"First of all, we need to make it easier to let people know that it is available for free," Schmid outlines. "I hear complaints from people saying that they're still being charged, and so we have to file appeals with the insurer, and then we sometimes have to go to the insurance regulator in each state, as well — the insurance commissioner."

Schmid shares how at the end of 2021, "California's Insurance Commissioner Ricardo Lara released a bulletin notifying health plans regulated by the by the California Department of Insurance that they are required to cover all PrEP drugs and related clinical services without cost-sharing — including the newly approved injectable PrEP."

On a smaller scale of day-to-day efforts, Schmid says, "We've been trying to help people out and get them refunds."

Schmid summarizes: "We just need to make it easier for patients because we want them to get PrEPed."

To that end, consumers who have been overcharged can also take action independently.

"I would encourage people to first work with their doctors, and they could file an appeal for them," Schmid said. "I would also [advise people to] go to your AIDS service organization in your area because they're familiar with this."

Whether going it alone or with the help of a physician or an AIDS organization, when it comes to the actual process of correcting the situation, "I would encourage them first to file an appeal with their plan and then if you're not successful, write to your insurance commissioner," Schmid detailed. "All the insurance commissioners are all online."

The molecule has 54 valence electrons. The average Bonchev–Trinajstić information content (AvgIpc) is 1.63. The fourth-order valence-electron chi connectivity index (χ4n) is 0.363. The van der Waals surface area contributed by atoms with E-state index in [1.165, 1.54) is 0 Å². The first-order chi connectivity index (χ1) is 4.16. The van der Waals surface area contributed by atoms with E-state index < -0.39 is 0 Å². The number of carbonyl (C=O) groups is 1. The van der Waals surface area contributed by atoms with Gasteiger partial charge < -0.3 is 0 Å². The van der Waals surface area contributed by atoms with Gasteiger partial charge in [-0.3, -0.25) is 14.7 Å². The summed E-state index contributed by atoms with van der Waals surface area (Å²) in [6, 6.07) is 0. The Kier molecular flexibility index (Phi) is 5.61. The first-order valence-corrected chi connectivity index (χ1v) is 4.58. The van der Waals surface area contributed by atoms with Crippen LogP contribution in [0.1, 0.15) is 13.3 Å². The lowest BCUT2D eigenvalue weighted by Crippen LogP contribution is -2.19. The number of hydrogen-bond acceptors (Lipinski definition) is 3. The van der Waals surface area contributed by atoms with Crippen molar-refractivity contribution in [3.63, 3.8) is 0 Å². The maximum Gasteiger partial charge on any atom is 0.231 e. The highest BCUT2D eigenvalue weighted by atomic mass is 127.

Schmid also recommended PrEP4All as a resource.

"I don't know if you're familiar with their website, but they [list] ways on their website to file complaints as well.

"And I'll be glad to help, too," Schmid added. That is, after all, what the HIV+Hepatitis Policy Institute does.

Kilian Melloy serves as EDGE Media Network's Associate Arts Editor and Staff Contributor. His professional memberships include the National Lesbian & Gay Journalists Association, the Boston Online Film Critics Association, The Gay and Lesbian Entertainment Critics Association, and the Boston Theater Critics Association's Elliot Norton Awards Committee.